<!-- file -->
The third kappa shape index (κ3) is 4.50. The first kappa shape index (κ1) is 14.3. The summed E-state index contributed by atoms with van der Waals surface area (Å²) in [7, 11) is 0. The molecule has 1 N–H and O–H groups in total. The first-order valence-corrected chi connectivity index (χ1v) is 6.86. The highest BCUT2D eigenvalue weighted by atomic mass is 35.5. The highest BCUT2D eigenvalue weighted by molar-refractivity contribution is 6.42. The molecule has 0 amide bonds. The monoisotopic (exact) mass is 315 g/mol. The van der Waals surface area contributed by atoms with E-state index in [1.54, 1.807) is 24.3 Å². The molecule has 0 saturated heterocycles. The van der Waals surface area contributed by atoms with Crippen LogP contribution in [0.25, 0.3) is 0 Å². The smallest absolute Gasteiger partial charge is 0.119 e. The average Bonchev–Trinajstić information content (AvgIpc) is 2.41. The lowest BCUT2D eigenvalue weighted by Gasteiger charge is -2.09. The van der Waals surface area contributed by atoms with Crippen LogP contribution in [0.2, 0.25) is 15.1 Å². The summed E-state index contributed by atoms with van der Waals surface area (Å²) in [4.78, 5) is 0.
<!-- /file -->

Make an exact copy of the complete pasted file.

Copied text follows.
The third kappa shape index (κ3) is 4.50. The first kappa shape index (κ1) is 14.3. The summed E-state index contributed by atoms with van der Waals surface area (Å²) in [7, 11) is 0. The molecule has 1 N–H and O–H groups in total. The first-order valence-corrected chi connectivity index (χ1v) is 6.86. The highest BCUT2D eigenvalue weighted by atomic mass is 35.5. The highest BCUT2D eigenvalue weighted by molar-refractivity contribution is 6.42. The molecule has 0 amide bonds. The monoisotopic (exact) mass is 315 g/mol. The van der Waals surface area contributed by atoms with E-state index in [1.54, 1.807) is 24.3 Å². The molecule has 0 saturated heterocycles. The van der Waals surface area contributed by atoms with Crippen LogP contribution in [0.25, 0.3) is 0 Å². The smallest absolute Gasteiger partial charge is 0.119 e. The average Bonchev–Trinajstić information content (AvgIpc) is 2.41. The lowest BCUT2D eigenvalue weighted by Gasteiger charge is -2.09. The van der Waals surface area contributed by atoms with Crippen LogP contribution in [0.2, 0.25) is 15.1 Å². The summed E-state index contributed by atoms with van der Waals surface area (Å²) in [4.78, 5) is 0.